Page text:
Friday, July 30, 2010

"How Can You Do It" postcard, 1910

Beth at The Best Hearts Are Crunchy hosts this weekly gathering of postcard collectors. If you'd like to join, simply go to her blog and enter  by clicking on the linky gadget and following the instructions. Then simply click on the other links to see many other vintage and unusual postcards.

Ah yes, the age old question: "How can you do it on $14.25 per?" The sender scribbled "year" but then tried to erase and wrote "month" below the question mark. I guess making $14.25 a week would have been unheard of! But I'd have to research salaries in 1910 to say that with any certainty. But even back then people wondered if others lived beyond their means...hey, what are you doing with a box seat at the opera, anyway?

So this card was mailed to Mr. Doctor Johnson in Scranton with the cryptic message:

On [or "Oh" ?] Doc I have something in my eye can you take it out. How is the old maid across the counter from Pony. Klein 104 Mulberry St.

Something tells me these two were enjoying an inside joke. Maybe "the old maid" joked about "something in my eye" to bring a young fellow closer...

Wednesday, July 28, 2010

Silhouette, c. 1930

Two girls light candles on a small Christmas tree. Amazing how much detail and expression can be conveyed in a silhouette. The words on the bottom appear to say "rmany"; perhaps "Germany" was cut off. Another great find from Geno Sartori's table at the Green Flea. 

Tuesday, July 27, 2010

Camel cigarette ads, 1951

More appalling cigarette ads, from two different 1951 movie magazines.

I'm familiar with these actresses mostly from two specific roles: Anne Jeffreys was in Topper (the early TV show) and the great Vivian Blaine played Adelaide in Guys and Dolls, on Broadway and in the movies (a role that required a lot of singing).

Yes, doctor recommended, and not a single case of throat irritation! "I'd walk a mile for a camel" came later I guess. And Joe Camel was the 1980s. Mad Men indeed.

Monday, July 26, 2010

Scrap paper dolls

Christine H. asked about how scraps are used to create a paper doll. These scraps invited girls to fashion costumes, and the result can be artistic, charming or awkward--or all three at once. Here's a sample that was recently for sale at The head and shoulders and legs are vintage scrap; the rest, including the doughy arms and the softly drawn hands, and the crepe and lace dress, are the work of a child (or young adult).

Below, a few from my collection:
This is a copy of an old articulated doll. You can see how the torso was created to join the other scrap parts.

This doll (and the one below it) are very old. The child who owned these had only the head and arms to work with; the torso and feet are hand made. Dennison crepe was the paper of choice, from what I've read in many paper doll source books. Although the shiny black paper used to reinforce the back might have been office supplies brought home...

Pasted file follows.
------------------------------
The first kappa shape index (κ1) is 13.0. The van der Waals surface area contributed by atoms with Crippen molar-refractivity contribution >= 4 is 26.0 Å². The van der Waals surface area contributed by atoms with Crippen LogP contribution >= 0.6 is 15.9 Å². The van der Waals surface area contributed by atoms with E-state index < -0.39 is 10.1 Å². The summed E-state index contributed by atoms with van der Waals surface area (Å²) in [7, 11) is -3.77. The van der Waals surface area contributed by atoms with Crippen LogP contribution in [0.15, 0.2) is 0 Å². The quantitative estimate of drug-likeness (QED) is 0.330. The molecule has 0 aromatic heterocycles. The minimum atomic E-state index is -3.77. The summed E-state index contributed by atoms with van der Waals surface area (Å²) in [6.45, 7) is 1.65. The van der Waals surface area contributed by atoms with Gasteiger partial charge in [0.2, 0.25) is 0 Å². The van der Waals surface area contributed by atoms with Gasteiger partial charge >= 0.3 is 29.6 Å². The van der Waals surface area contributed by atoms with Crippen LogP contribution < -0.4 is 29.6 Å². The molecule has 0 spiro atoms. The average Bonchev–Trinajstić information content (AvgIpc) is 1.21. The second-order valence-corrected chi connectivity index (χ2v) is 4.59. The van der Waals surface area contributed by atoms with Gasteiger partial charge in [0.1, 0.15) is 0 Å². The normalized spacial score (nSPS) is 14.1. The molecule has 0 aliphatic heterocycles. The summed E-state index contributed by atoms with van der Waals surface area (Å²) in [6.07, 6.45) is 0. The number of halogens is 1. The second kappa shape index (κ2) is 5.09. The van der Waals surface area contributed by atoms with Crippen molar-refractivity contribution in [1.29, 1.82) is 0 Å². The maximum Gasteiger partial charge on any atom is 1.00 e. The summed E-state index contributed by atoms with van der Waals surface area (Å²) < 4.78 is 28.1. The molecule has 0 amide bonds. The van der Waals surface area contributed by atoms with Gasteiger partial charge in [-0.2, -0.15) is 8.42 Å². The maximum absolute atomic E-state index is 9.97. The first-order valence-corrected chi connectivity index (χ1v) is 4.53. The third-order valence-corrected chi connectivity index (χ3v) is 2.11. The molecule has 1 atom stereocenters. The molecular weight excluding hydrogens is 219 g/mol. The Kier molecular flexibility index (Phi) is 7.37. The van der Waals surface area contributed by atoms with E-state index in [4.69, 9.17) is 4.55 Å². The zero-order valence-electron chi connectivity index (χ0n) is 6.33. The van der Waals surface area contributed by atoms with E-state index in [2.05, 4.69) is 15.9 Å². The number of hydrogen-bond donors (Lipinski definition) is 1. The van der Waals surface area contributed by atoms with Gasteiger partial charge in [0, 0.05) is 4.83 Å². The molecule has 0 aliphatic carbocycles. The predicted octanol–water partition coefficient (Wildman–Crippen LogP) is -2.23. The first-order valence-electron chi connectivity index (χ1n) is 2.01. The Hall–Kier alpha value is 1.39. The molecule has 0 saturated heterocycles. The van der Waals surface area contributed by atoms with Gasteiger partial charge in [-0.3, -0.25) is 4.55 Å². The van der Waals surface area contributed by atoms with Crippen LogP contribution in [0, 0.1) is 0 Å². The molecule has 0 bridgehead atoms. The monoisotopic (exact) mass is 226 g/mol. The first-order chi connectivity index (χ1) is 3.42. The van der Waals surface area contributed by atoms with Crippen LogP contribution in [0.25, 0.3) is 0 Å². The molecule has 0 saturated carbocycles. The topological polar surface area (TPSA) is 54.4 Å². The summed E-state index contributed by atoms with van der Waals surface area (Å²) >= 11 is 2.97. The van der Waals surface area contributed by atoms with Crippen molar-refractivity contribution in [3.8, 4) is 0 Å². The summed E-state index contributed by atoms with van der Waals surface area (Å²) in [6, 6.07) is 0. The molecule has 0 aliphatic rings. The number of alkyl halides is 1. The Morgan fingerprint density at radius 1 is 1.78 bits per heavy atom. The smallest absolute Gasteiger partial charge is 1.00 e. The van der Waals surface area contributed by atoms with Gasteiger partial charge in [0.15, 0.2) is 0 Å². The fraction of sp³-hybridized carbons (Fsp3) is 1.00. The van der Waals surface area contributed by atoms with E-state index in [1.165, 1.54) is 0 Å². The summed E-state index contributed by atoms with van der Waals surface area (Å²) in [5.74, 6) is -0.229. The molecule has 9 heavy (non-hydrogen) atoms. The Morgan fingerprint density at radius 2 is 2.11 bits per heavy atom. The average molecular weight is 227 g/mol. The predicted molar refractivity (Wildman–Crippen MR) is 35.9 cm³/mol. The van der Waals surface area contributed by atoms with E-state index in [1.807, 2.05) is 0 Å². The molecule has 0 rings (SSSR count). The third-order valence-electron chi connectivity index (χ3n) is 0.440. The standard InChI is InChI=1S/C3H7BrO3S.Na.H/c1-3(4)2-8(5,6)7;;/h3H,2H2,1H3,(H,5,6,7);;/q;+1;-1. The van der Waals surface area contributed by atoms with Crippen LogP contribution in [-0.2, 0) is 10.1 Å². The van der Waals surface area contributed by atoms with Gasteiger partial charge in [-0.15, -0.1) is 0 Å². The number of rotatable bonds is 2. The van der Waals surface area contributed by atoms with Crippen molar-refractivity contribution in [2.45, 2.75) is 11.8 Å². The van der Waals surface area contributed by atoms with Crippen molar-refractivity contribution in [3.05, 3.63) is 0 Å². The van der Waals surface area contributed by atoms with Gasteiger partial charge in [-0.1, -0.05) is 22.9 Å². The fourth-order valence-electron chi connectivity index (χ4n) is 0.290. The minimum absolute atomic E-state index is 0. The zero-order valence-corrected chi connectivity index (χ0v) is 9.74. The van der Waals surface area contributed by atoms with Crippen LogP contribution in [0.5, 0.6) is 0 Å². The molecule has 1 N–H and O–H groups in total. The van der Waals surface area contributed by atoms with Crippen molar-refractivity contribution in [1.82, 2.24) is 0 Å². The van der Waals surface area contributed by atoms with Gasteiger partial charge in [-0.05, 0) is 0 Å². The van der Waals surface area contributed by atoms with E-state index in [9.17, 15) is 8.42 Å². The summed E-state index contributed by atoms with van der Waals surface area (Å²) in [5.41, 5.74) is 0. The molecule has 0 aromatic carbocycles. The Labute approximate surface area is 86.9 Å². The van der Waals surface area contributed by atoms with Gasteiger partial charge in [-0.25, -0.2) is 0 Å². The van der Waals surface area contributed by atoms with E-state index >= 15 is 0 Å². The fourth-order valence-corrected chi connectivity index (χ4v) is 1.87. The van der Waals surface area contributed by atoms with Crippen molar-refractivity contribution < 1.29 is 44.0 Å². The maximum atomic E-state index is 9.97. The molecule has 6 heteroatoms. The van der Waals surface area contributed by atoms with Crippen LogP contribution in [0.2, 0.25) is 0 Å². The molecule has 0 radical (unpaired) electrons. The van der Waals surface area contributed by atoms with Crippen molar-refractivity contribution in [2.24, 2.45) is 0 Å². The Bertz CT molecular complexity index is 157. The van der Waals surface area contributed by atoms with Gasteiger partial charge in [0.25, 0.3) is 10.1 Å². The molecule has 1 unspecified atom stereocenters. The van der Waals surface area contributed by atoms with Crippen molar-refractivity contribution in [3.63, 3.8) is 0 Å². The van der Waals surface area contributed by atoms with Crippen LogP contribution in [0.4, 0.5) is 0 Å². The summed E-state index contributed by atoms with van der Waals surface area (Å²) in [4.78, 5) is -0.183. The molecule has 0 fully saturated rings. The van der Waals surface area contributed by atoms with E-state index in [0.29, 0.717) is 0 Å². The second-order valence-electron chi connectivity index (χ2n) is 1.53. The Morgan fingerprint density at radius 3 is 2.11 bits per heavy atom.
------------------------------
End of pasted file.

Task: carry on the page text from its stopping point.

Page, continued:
Hansel and Gretel c. 1920

Sunday I went to the Columbus Flea Market and visited Geno Sartori. It's been a while, and he did not disappoint. Geno always has interesting scraps, bridge tallies and paper-cutting of all kinds. I'm taking a wild guess on the year of this vintage scrap of Hansel and Gretel.

Sunday, July 25, 2010

Lucky Strike ad, 1936

What better way to welcome "Mad Men" back but with a Lucky Strike ad? That slogan, "It's Toasted," was featured in the first season as a turning point for their biggest client in 1960, but in fact the slogan was in use for decades. This box has to have one of the best graphic designs ever produced. Clean and simple.
Of course, it makes me heartsick to think how many people picked up the deadly habit because of an attractive box and a seductive ad. 

Saturday, July 24, 2010

Ann Blyth, 1951

From the same Motion Picture magazine featuring Ava Gardner on the cover. Nov. 1951. I remember this actress best for her portrayal of Veda, the bad seed at the heart of Joan Crawford's "Mildred Pierce."

Friday, July 23, 2010

Las Valencianas, 1954

I was thrilled that Spain won the 2010 World Cup. True campeones.

My Spanish is faulty, but I think the  message on the card is: "Among flowers and oranges the people of Valencia parade their indescribable charms..."

Vicente and Pilar sent this to Emma Luz on Jan. 1, 1954. "Many Hap[p]y and prosperity in the New Year."

A big thank you for Beth at The Best Hearts Are Crunchy for hosting Postcard Friendship Friday.

Thursday, July 22, 2010

Ava Gardner, 1951

Motion Picture and Television magazine, Nov. 1951. The cover teases a story inside about the evils of Hollywood gossip, but has plenty of its own gossip inside, including a story about Ava Gardner and her torrid love affair with Frank Sinatra. (Maybe that's why Ava is smirking!)

Wednesday, July 21, 2010

J.C. Leyendecker Paper Dolls

Bruce Patrick Jones created this beautiful souvenir for the 2010 convention. Exquisite!

Tuesday, July 20, 2010

A Helen Page Sweetheart

An original paper doll drawn and hand-colored by Helen Page, c. 1980s. This was one of my finds at Jayne Keller's party in the spring. This die-cut  paper doll was part of the Margaret Menamin collection. If you click on the image and look closely, you'll see a small cut following the curve of the slip's bodice where the additional face can be inserted.